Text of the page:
Comment: The fact is, defibrillators save lives

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The word tragedy is often overused, applied to everything from losing a big football match to a senseless waste of money.

Jamie Skinner would have appreciated the passion that leads to a sporting contest being described in such overblown terms. He loved football and was a gifted player.

But his death at the age of 13 on one of the pitches where he excelled is a tragedy in the true sense of the word.

A natural athlete, no-one had the slightest clue he was at risk of sudden heart failure. Why would they? There was no reason to suspect the superfit teenager was vulnerable – but he was.

The problem is more common than you probably think. Every week in the UK, 12 apparently fit and healthy people aged 35 and under die from undiagnosed 
cardiac conditions.

That death toll is shocking – particularly because many of those young people could easily have been saved.

We will never know whether timely use of a defibrillator could have saved Jamie’s life.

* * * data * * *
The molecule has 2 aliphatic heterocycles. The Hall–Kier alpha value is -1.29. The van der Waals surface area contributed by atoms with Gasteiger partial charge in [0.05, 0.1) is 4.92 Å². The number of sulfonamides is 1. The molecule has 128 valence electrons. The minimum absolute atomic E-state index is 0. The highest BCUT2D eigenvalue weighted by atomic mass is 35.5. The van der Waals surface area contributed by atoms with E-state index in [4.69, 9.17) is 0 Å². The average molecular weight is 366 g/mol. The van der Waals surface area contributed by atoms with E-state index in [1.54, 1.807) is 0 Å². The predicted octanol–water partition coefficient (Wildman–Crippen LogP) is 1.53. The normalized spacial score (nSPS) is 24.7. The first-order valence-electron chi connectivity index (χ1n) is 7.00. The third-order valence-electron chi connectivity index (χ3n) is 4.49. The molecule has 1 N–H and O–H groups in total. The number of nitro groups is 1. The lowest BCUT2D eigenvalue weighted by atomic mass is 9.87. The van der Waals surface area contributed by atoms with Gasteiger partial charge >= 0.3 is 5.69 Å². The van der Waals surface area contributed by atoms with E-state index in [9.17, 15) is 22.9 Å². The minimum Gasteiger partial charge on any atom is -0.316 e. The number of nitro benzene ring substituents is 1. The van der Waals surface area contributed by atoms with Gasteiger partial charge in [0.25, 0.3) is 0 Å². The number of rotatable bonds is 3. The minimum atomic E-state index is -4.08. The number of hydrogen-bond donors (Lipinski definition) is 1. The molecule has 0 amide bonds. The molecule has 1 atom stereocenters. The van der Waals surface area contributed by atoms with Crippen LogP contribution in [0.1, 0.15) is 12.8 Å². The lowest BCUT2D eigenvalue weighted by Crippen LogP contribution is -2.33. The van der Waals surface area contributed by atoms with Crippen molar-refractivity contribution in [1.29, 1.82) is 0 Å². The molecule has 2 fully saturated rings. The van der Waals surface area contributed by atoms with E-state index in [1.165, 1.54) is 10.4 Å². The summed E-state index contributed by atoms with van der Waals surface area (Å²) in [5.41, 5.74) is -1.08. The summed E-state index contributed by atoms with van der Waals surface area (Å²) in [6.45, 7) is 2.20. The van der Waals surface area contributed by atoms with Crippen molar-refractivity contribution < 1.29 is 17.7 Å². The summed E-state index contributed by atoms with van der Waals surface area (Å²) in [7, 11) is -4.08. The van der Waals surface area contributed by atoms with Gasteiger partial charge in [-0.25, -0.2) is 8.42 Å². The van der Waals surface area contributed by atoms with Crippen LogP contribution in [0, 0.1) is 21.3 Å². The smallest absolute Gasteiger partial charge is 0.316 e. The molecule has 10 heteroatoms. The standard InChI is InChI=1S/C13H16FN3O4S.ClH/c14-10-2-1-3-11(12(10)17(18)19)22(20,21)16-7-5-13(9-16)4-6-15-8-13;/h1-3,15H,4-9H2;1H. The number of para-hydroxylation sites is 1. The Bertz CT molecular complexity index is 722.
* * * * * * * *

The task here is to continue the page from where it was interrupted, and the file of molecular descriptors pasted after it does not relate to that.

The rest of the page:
But we do know that anyone who suffers a heart attack outside of a hospital is three times more likely to survive if they are quickly treated with a defibrillator. And every minute makes a difference when it comes to treating someone who has had a heart attack.

That is why the Evening News is joining forces with Jamie’s family to launch our Shockingly Easy campaign today.

Together we hope to ensure that there is a defibrillator in every sports centre in the Lothians. The simple fact is that defibrillators save lives – of both young and old.

And they are incredibly simple to use. We also want to encourage many more people to learn vital life-saving skills.

Nothing we can do will bring back Jamie. But with your help we can help stop other families going through what the Skinners have suffered. Please help. Turn to pages 4-5 to find out how.